Had Lord Byron lived in the late twentieth century rather than the early nineteenth, he would surely have been featured many times on the front covers of the news and entertainment publications. As Phyllis Grosskurth points out in her excellent biography, Byron was the first modern celebrity, creating scandal wherever he went and fluttering the hearts of innumerable young ladies, who succumbed not only to his luminous beauty but also to his carefully cultivated persona of the sensitive but moody poet, who looked with disdain on the common run of men and guarded some nameless secret from his past. Add to this the brilliance of Byron’s poetry itself and his willingness to take on almost anyone in print (and so infuriate the English establishment), then throw in some rumors of incest with his half-sister Augusta Leigh, and one can see why the Byronic brew was so potent.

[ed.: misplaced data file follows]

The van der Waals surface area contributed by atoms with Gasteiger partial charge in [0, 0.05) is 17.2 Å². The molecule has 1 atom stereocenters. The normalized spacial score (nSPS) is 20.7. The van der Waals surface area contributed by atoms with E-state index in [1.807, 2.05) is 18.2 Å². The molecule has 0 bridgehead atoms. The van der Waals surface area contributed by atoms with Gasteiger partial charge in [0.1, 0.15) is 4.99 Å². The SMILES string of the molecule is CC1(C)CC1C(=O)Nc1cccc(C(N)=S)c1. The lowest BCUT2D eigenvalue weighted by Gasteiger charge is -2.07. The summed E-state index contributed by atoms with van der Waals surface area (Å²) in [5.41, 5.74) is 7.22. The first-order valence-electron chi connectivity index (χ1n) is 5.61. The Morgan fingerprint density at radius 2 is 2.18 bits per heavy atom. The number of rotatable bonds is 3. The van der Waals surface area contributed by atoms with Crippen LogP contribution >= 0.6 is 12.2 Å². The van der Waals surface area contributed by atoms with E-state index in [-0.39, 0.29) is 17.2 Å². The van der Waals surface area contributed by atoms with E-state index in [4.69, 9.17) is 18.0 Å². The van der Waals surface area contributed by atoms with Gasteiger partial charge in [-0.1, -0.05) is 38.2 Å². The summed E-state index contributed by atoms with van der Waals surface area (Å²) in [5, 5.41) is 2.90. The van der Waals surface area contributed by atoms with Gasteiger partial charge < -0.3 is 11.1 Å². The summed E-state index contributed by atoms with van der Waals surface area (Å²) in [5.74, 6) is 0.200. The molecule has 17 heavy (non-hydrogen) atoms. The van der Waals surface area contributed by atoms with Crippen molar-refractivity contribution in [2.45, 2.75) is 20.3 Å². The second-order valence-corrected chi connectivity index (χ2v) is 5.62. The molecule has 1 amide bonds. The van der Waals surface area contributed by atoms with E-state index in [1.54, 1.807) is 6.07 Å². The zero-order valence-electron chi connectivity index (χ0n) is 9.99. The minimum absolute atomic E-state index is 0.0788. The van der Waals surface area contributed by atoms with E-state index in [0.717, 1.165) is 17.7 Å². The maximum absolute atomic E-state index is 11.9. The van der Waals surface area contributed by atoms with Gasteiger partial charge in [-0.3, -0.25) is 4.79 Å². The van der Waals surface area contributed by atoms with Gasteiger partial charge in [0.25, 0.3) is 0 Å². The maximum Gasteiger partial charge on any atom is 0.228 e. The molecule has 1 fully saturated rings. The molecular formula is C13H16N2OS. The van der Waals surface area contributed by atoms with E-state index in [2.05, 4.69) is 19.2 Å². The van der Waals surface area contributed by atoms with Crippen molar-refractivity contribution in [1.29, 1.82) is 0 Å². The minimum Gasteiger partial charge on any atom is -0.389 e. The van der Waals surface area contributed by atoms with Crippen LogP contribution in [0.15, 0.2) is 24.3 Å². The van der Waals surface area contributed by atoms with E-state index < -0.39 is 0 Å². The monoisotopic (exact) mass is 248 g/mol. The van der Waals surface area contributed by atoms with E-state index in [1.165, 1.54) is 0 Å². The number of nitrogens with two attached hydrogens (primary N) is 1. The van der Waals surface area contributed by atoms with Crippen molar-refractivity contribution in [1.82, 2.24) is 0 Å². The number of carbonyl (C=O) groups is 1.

Grosskurth paints a picture of Byron as a manic depressive subject to wild mood swings who never found a stable psychic center within himself. As a child he failed to bond satisfactorily with his mother and in adult life lurched from one mother-figure to the next, at the same time suffering from a yawning emptiness that bouts of dissipation could not assuage. He was indecisive and financially irresponsible, and in the end, after he decided to assist the cause of Greek independence, he was overwhelmed by forces beyond his control. Yet through all this catalog of dysfunction the magnetic...
(The entire section is 351 words.)
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